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dc.contributor.authorVancampfort, Davy
dc.contributor.authorRosenbaum, Simon
dc.contributor.authorWard, Philip B.
dc.contributor.authorSteel, Zachary
dc.contributor.authorLederman, Oscar
dc.contributor.authorLamwaka, Alice Veronica
dc.contributor.authorRichards, Justin W.
dc.contributor.authorStubbs, Brendon
dc.date.accessioned2022-02-03T09:14:23Z
dc.date.available2022-02-03T09:14:23Z
dc.date.issued2016
dc.identifier.citationVancampfort, D., Rosenbaum, S., Ward, P. B., Steel, Z., Lederman, O., Lamwaka, A. V., ... & Stubbs, B. (2016). Type 2 diabetes among people with posttraumatic stress disorder: systematic review and meta-analysis. Psychosomatic Medicine, 78(4), 465-473.doi: 10.1097/PSY.0000000000000297en_US
dc.identifier.urihttps://nru.uncst.go.ug/xmlui/handle/123456789/1812
dc.description.abstractTo clarify the prevalence and predictors of Type 2 diabetes mellitus (T2DM) in people with posttraumatic stress disorder (PTSD) and where possible compare this to healthy controls.We searched major electronic databases until May 2015 for studies reporting T2DM prevalence in people with PTSD. Two independent authors extracted data and completed methodological quality appraisal. A random-effects meta-analysis was used.From 1171 candidate publications after exclusions, nine publications were included (n = 23,396; 28.6% male; mean age = 35–60 years). The overall prevalence of T2DM was 10.0% (95% confidence interval [CI] = 8.1%–12.0%). Subgroup analysis demonstrated that war veterans experience higher prevalence of T2DM (16.3%; 95% CI = 5.2%–31.8%; n studies = 3, n = 473) compared with mixed samples (11.8%; 95% CI = 6.34–18.7, p < .001; n studies = 4, n = 2753). Increasing age (β = 0.0593, 95% CI = 0.010–0.109, z = 2.34, p = .019), median year of publication (β = −0.08, 95% CI = −0.14 to −0.03, z = −3.09, p = .002), and a lower percentage of white participants (β = −3.21, 95% CI = −5.12 to −1.29, z = −2.28, p = .001) predicted prevalence of T2DM. A relative risk meta-analysis comparing controls (n = 125,723) against those with PTSD (n = 23,203) demonstrated a significantly increased risk of T2DM (n studies = 5, relative risk = 1.49, 95% CI = 1.17–1.89, p = .001).People with PTSD are at a high risk for developing T2DM. The current findings should, however, be interpreted with caution because most studies were based on self-report data.en_US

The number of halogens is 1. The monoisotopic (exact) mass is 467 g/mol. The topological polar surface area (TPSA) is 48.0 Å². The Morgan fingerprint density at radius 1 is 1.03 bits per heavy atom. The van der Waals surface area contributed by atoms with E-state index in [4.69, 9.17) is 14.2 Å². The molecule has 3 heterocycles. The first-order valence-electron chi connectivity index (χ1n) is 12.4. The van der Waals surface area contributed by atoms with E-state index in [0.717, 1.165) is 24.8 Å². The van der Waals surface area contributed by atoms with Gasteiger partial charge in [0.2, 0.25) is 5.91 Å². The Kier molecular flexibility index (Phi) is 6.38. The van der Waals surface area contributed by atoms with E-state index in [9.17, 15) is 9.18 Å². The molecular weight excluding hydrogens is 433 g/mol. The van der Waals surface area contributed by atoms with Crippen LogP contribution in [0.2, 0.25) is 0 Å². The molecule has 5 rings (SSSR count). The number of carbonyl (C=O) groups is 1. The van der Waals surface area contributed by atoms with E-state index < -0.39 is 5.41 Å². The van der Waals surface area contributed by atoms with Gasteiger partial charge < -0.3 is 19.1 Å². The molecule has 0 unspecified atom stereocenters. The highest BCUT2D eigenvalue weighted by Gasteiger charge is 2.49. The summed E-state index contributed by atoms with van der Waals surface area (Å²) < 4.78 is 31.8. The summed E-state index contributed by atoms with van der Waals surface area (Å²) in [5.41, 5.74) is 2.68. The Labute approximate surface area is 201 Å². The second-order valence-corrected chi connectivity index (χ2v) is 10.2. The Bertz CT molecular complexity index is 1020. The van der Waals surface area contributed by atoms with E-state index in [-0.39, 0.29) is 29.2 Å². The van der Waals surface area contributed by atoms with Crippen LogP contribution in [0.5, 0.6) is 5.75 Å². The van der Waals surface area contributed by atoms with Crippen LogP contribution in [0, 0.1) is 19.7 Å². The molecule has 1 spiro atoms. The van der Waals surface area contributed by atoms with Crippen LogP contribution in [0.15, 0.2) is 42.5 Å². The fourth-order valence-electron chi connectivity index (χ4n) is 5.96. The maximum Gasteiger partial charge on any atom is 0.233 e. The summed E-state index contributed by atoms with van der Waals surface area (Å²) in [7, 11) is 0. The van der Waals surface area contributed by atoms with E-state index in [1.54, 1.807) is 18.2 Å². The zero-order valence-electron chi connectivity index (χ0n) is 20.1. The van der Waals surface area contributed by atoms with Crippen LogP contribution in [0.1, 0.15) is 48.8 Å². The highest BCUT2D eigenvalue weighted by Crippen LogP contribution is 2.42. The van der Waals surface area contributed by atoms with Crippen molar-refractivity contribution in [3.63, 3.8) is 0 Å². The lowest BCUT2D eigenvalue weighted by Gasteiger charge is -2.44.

dc.language.isoenen_US
dc.publisherPsychosomatic Medicineen_US
dc.subjectdiabetes mellitus, glucose, PTSD.en_US
dc.titleType 2 Diabetes Among People With Posttraumatic Stress Disorder: Systematic Review and Meta-Analysisen_US
dc.typeArticleen_US


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